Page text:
Second stop, Lake Kawaguchiko.  This is one of the five lakes surround the Five Lakes region by Mount Fuji. Completely beautiful.  Very touristy.  Great views of the mountains, lake and Mount Fuji.  However, the only quick stop for food in our one-day there wasn't a very pleasant experience.  Perhaps because it was such a touristy place the food wasn't very appealing?  Anyway, our final stop provided Z and I with some wonderful dishes to try!

Third stop, Kyoto.  This was the final stop during our week-long adventure in Japan.  This is also where K and C live, so they were perfect hosts and took us to the most delicious food spots.  On our arrival, C took us to a sushi place right around the corner from there apartment.  I decided on a nigiri plate filled with an array of fish options, including octopus, eel, tuna, egg, and salmon.  For those of you that might not know, nigiri is where you see raw fish laid on top of a molded piece of rice, sushi is rice and fish wrapped in seaweed.  While in the U.S. we're used to dousing our sushi/nigiri in soy sauce or a mix of soy sauce and wasabi, my plate came with no wasabi and you are only supposed to lightly dip your sushi/nigiri in the soy sauce.  

That evening K and C took us to what they said is the BEST gyoza place in Kyoto, and after a quick Google search, apparently the world (or at least Trip Advisor) agrees.  Anzukko is the name of the restaurant:  http://www.anzukko.com/sp/en/.  We ordered a Set which included several courses:  steamed shrimp and scallop gyoza, pork gyozas, noodles with beef and almond ice cream for dessert.  My favorite was the pork gyoza, which I can hands down say was the best gyoza I've had.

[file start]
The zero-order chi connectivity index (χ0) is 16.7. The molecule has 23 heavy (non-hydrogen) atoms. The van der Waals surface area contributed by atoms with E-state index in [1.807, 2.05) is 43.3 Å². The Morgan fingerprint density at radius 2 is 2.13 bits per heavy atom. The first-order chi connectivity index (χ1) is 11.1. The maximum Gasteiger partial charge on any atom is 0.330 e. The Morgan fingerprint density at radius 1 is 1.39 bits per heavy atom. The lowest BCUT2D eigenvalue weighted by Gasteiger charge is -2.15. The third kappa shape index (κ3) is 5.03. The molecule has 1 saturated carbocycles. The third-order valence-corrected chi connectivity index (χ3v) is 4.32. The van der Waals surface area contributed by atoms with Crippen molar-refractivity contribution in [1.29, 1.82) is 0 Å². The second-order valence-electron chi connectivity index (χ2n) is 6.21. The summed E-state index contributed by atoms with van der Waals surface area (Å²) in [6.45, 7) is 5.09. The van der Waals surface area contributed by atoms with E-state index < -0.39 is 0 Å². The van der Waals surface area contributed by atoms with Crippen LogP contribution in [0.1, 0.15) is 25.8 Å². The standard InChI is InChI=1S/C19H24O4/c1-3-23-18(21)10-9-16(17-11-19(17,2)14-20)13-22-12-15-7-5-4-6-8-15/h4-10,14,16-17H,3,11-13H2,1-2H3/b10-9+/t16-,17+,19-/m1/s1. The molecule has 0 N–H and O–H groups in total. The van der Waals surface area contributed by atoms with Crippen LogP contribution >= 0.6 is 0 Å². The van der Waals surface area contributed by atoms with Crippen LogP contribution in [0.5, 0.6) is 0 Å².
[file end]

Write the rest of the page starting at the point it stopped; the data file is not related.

The next day Z and I headed out early to explore Kyoto.  We wandered the many many temples that Kyoto is known for - both Shinto and Buddhist.  One of the temples was known for its fox shrines.  Fushimi Inari-taisha is a Shinto shrine, and foxes are believed to be messengers.  There were statutes everywhere.  It was beautiful.  At the base of the mountain that leads you to the Inari shrine, is an open air market with all kinds of food vendors.  C told us to try Takoyaki.  What is takoyaki you ask?  Well, they are fried octopus balls.  And the lady that made them did an amazing job!! I took a video so you can see the level of skill it takes to make these things :) She puts the batter into the molds and then drops a small piece of octopus into each mold, as they cook she starts rotating them.  Once they're done she places them in a styrofoam dish and tops them with a spicy teriyaki-style sauce, Japanese Mayo, and dried fish flakes.  Japanese Mayo was found as a topping on several street fare and other dishes.  Japanese Mayonnaise is made with apple cider vinegar or rice vinegar, which gives it a different flavor from the mayonnaise you find elsewhere which is made from distilled vinegar.  

As our final send-off before leaving Kyoto to head back to Narita International and fly back to Virginia, K and C took us to have one of the traditional dishes that Kyoto, Japan is known for...Okonomiyaki.  Okonomiyaki is a traditional, savory Japanese pancake that is cooked directly at the table.  There are a wide variety of toppings you can get.  I ordered a pork and kimchi okonomiyaki that was topped with leeks and several different spicy sauces along with Japanese Mayo.  Donguri is a famous restaurant in Kyoto known for Okonomiyaki, and there's was wonderful as well as super heavy.

And, with that, we headed back to Virginia the next morning.  The different food of Japan was truly something to experience...and now, I'm excited to think about where I'll go next and equally as important, what I'll EAT next ;) 

Sunday, July 20, 2014

Traditional Thai for V 's Birthday!

This is Malli..................
While the family planned to take V for a nice restaurant dinner in honor of her Birthday, I was out watering my plants and sinking in the Summer sun. V heard about an authentic family owned Thai restaurant in Washington DC and N made reservations so drove down to DC for this authentic meal.
I am so very excited to share with you our experience at the restaurant situated in a row house on Florida Avenue. The place is called Thai Crossing and unlike the usual restaurants we visit more often.  Alcohol is not served at the place but they encourage customers to BYOB or wine. Now, there are no menus to order from -they just bring out whatever the cook decides to make that day as a 4-5 course meal.